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|Rains hand US spring wheat its first improvement this season
By Mike Verdin - Published 08/08/2017
The drought-hit US spring wheat crop pulled out of decline, showing its first improvement this season, thanks to rains.
However, it was dryness which had a key role in boosting soybean yield condition – while cool temperatures have emerged as a worry for cotton growers.
The US Department of Agriculture pegged at 32% the proportion of domestic spring wheat rated in "good" or "excellent" condition as of Sunday.
While still a low reading – the average for the past three years in early August is 69% good or excellent – it represented a 1-point increase week on week.
That was the first rise in weekly condition readings for the crop this season, which has been marked by drought in the northern Plains, the key spring wheat-growing area.
(In fact, it was the first rise in a USDA spring wheat condition rating since May 2016.)
The upgrade reflected improvement in the crop in North Dakota, which typically produces about half the US spring wheat crop, and where the reading rose by 4 points to 33% as drought saw some rain relief.
During the week, "most of the state received some much-needed rain, especially the western half," USDA scouts in the state said, noting too that temperatures averaged 1-6 degrees Fahrenheit below normal, which would have stemmed evaporation of soil moisture.
In fact, the area of the state where topsoil was rated "short" or "very short" of moisture dropped 6 points week on week to 67%.
The North Dakota crop improvement more than offset a 2-point easing in the Minnesota spring wheat reading, to a still-lofty 85%.
"Rains quenched the dry areas through the middle of the state, but some southern and northern counties were left hoping for more," USDA crop scouts in Minnesota said.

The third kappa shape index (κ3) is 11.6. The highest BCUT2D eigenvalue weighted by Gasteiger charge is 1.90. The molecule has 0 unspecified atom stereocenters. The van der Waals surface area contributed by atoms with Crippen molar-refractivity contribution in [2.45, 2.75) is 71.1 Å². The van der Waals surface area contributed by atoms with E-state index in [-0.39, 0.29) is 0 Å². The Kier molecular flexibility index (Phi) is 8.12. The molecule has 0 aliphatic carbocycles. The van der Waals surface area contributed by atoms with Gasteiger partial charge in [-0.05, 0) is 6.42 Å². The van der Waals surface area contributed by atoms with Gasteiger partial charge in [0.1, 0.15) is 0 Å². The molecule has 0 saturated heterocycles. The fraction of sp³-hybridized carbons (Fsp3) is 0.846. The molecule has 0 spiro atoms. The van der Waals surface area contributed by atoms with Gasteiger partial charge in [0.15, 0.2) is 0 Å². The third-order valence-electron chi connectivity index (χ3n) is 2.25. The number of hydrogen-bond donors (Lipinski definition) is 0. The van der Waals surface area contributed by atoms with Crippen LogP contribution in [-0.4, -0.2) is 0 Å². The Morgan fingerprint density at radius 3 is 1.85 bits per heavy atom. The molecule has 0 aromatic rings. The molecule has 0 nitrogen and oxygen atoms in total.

'Limiting the production potential'
The data come ahead of a much-anticipated USDA monthly Wasde report on Thursday, giving world crop supply and demand estimates, which is expected to lower the forecast for the US spring wheat harvest this year.
In the Wasde, the "most important wheat number will be the USDA's updated take on US hard red spring wheat production, with trade looking for a 33m-bushel cut to 393m bushels" in the harvest, Richard Feltes at Chicago-based broker RJ O'Brien said.
Spring wheat prospects in Canada, where the key Prairies region has also been unduly dry in many areas, are also under the microscope, with the ratings on the Alberta and Saskatchewan crops depressed, if not anywhere near as poor as those in the US.
"The relatively warm, relatively dry conditions in western Canada are limiting the production potential of that crop," said Minneapolis-based Benson Quinn Commodities.
"It's by no means a failure, but the crop isn't going to measure up very well against production of the prior year."
'Shallow root systems'
The condition of the country's soybean crop rose too last week, with the good or excellent reading edging 1 point higher to 60%, although that was largely down to drier weather in some eastern growing states, such as Indiana and Ohio, where excessive moisture has been a problem.
In Ohio, "drier conditions reduced soil moisture surpluses", although these have, in discouraging plants from throwing down too many roots, spurred worries about rains staying away too long.
"Shallow root systems in crops created concerns about adequate and timely precipitation," USDA scouts in Ohio said.
Meanwhile, for corn, the condition reading fell by 1 point, also to 60% good or excellent, amid outstanding worries over dryness in Illinois and Iowa, the top two growing states.
In Iowa, "most of the state received below-normal precipitation during the week," while the Illinois corn condition reading tumbled by 5 points to 58% good or excellent.
BIll Northey, the Iowa agriculture secretary, said that "the lack of significant rain means drought conditions remain in place for many parts of Iowa, with severe drought in much of south central and south east Iowa".
'Heavy rain and damaging winds'
In cotton, the USDA crop condition reading rose by 1 point to an above-average 57% good or excellent, reflecting a 1-point rise to 45% in the reading for Texas, the top growing state, where bumper rains, of 5 inches in places, eased dryness worries.
"Strong storms were reported late last week, bringing lower temperatures, heavy rain and damaging winds in some parts of the state," said USDA officials in Texas.
However, the shift to colder and cloudier weather has in turn created fresh crop worries.
"Cotton farmers in the Northern Low Plains were concerned low temperatures could affect cotton growth."
Trading house Ecom said that while the Texas rains "should give the crop a boost", there are now "some concerns that consistent cold temperatures which have been lingering could cause some issues to the quality of the crop come harvest time.
"For the crop to utilise the heavy rain falls we need sun along with some warmer temperatures."
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